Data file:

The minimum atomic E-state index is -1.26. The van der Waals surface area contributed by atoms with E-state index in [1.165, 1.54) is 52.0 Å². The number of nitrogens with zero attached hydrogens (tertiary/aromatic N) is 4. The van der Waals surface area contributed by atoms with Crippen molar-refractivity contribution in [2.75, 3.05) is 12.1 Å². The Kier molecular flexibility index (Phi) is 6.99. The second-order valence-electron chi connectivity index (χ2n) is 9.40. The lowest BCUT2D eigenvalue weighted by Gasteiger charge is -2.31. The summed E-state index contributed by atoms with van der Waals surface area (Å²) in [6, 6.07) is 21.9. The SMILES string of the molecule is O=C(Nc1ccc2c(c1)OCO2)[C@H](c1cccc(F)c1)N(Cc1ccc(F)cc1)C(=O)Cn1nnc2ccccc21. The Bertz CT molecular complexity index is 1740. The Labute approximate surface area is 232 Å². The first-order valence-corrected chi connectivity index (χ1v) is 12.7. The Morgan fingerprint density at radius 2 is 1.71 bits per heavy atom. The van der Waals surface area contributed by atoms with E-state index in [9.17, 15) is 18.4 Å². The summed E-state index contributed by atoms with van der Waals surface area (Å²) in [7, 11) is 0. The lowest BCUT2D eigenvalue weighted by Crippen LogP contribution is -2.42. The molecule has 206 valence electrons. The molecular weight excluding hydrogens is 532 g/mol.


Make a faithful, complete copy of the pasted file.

The minimum atomic E-state index is -1.26. The van der Waals surface area contributed by atoms with E-state index in [1.165, 1.54) is 52.0 Å². The number of nitrogens with zero attached hydrogens (tertiary/aromatic N) is 4. The van der Waals surface area contributed by atoms with Crippen molar-refractivity contribution in [2.75, 3.05) is 12.1 Å². The Kier molecular flexibility index (Phi) is 6.99. The second-order valence-electron chi connectivity index (χ2n) is 9.40. The lowest BCUT2D eigenvalue weighted by Gasteiger charge is -2.31. The summed E-state index contributed by atoms with van der Waals surface area (Å²) in [6, 6.07) is 21.9. The SMILES string of the molecule is O=C(Nc1ccc2c(c1)OCO2)[C@H](c1cccc(F)c1)N(Cc1ccc(F)cc1)C(=O)Cn1nnc2ccccc21. The Bertz CT molecular complexity index is 1740. The Labute approximate surface area is 232 Å². The first-order valence-corrected chi connectivity index (χ1v) is 12.7. The Morgan fingerprint density at radius 2 is 1.71 bits per heavy atom. The van der Waals surface area contributed by atoms with E-state index in [9.17, 15) is 18.4 Å². The summed E-state index contributed by atoms with van der Waals surface area (Å²) in [7, 11) is 0. The lowest BCUT2D eigenvalue weighted by Crippen LogP contribution is -2.42. The molecule has 206 valence electrons. The molecular weight excluding hydrogens is 532 g/mol.